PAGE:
3/25/2014 5:41 P.M. ET
Newly acquired Harang in line to pitch home opener
By Mark Bowman / MLB.com
LAKELAND, Fla. -- Aaron Harang will be introduced to many of his new Braves teammates on Wednesday. Less than two weeks later, the veteran hurler will likely start Atlanta's home opener.
Braves manager Fredi Gonzalez spent some time on Tuesday morning revealing his rotation plans, which were altered on Monday when Harang signed a one-year deal just a few hours after being released by the Indians.
Harang will be scheduled to pitch six innings as the Braves wrap up the Florida portion of their spring schedule on Thursday afternoon against the Tigers in Lakeland. This will put the 35-year-old right-hander in line to make his season debut against the Brewers on April 3. Harang's second regular-season start would come during Atlanta's April 8 home opener against the Mets.
The Braves will send Opening Day starter Julio Teheran, Alex Wood and Harang to the mound during next week's three-game series in Milwaukee. Gonzalez is not ready to announce whether David Hale or Gus Schlosser will fill the final spot in the four-man rotation Atlanta will utilize at the beginning of the season.
But Gonzalez indicated that Hale and Schlosser will both begin the year at the Major League level. One will serve as a starting pitcher and the other will provide some much-needed depth to Atlanta's bullpen.
"We've got to let that play out to see how it best suits our club," Gonzalez said. "Obviously, David is a little bit ahead, because we've seen him [make two Major League starts]."
Hale currently has the advantage courtesy of the success he had after completing his first two career starts for Atlanta in September. But Schlosser, who has never pitched above the Double-A level, has spent the past couple of weeks proving he could be an asset in the rotation or the bullpen.
Johnson could hit cleanup, with B.J. Upton in two-hole
LAKELAND , Fla. -- Since the beginning of the Grapefruit League season, the Braves have made it apparent they were planning to bat B.J. Upton in the lineup's second spot this year. But it wasn't until recently that manager Fredi Gonzalez started to provide indication he is leaning toward using Chris Johnson as his cleanup hitter.
"I like Chris Johnson there," Gonzalez said. "He gives you good at-bats. He's a guy who is not going to change his approach. He's a guy who is going to put the ball in play and use the whole field. It seems like he comes up with some big at-bats."
On his way to ranking second in the National League with a .321 batting average last year, Johnson batted .336 with runners in scoring position. The one potential downside to positioning the third baseman in the four-hole stems from the fact that he grounded into double plays in 20 of 102 (19.6 percent) double-play situations.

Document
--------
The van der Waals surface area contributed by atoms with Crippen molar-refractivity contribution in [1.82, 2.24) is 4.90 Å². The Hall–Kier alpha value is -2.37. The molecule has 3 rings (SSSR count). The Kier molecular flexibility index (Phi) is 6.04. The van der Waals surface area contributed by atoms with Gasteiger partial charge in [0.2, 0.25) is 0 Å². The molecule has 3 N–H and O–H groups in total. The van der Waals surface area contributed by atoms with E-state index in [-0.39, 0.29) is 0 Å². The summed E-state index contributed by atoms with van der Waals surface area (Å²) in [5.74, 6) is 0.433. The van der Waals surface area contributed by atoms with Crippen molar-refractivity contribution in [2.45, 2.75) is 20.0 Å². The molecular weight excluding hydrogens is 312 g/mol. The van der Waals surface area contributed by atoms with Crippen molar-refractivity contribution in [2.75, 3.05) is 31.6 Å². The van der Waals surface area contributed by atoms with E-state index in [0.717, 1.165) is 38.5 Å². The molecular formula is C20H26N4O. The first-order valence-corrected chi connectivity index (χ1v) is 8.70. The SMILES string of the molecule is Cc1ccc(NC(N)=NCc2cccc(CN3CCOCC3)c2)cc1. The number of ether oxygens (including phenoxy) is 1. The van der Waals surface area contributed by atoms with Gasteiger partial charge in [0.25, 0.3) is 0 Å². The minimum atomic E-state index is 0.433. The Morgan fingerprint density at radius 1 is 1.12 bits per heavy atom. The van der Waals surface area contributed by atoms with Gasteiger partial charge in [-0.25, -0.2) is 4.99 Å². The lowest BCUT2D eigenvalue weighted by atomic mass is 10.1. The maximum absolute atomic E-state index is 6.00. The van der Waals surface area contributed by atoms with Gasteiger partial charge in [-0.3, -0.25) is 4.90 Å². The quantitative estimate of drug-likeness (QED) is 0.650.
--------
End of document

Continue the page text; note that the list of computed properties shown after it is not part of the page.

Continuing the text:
If Johnson does bat cleanup, he will bat behind Jason Heyward, Upton and Freddie Freeman. While Justin Upton would bat fifth, Gonzalez hasn't determined which order he would place Dan Uggla and Evan Gattis in the next two spots. However it shapes up, Andrelton Simmons would bat eighth.
As B.J. Upton has spent the past few weeks hitting the ball the opposite way and connecting on many of the fastballs that got past him en route to a .185 average and .268 on-base percentage last year, he has given indication he could prove to be much more consistent this year. He had a .346 on-base percentage in the 725 games he played from 2007-11.
Reliever Gearrin suffers right elbow sprain
LAKELAND, Fla. -- Less than a week before Opening Day, another elbow injury has forced the Braves to once again alter their pitching plans.
Right-handed reliever Cory Gearrin's bid to be on Atlanta's Opening Day roster likely ended when he was forced to exit Tuesday's game against the Tigers with a sprained right elbow.
"It was just a little bit tender," Gearrin said. "This close to the end of camp, I didn't really want to do anything crazy. … The last two [pitches] I threw, I knew it was definitely feeling a little bit tender. I didn't want to keep trying to pitch through it."
While Gearrin's likely absence will not cause the Braves to scramble like they did when Kris Medlen and Brandon Beachy suffered season-ending elbow injuries less than 24 hours apart earlier this month, there is nonetheless a need for Atlanta to determine who will fill its final bullpen spots.
Gearrin's candidacy to begin the season with the Braves was strengthened by the fact that he is out of options and the club does not currently have many attractive options to fill the remaining bullpen spots.
Craig Kimbrel, Jordan Walden, Luis Avilan, David Carpenter and Anthony Varvaro stand as the only relievers who are currently guaranteed spots in eight-man bullpen the Braves plan to use as they go through the early portion of the regular season with a four-man starting rotation.
David Hale or Gus Schlosser -- whichever one does not begin the season in the rotation -- will fill one of the three available spots. Left-handed reliever Ian Thomas stands as the next-best bet to begin the season in Atlanta's bullpen. Thomas strengthened his bid as he completed his fourth consecutive scoreless appearance during Tuesday's game against the Tigers.
The Braves could fill the last spot with a player who has already been sent to Minor League camp. Left-handed reliever Ryan Buchter, who is already on the 40-man roster, might be the best candidate from this group. Buchter's command plagued him during the Grapefruit League season, but he was more impressive than Luis Vasquez and Juan Jaime.
Mark Bowman is a reporter for MLB.com. This story was not subject to the approval of Major League Baseball or its clubs.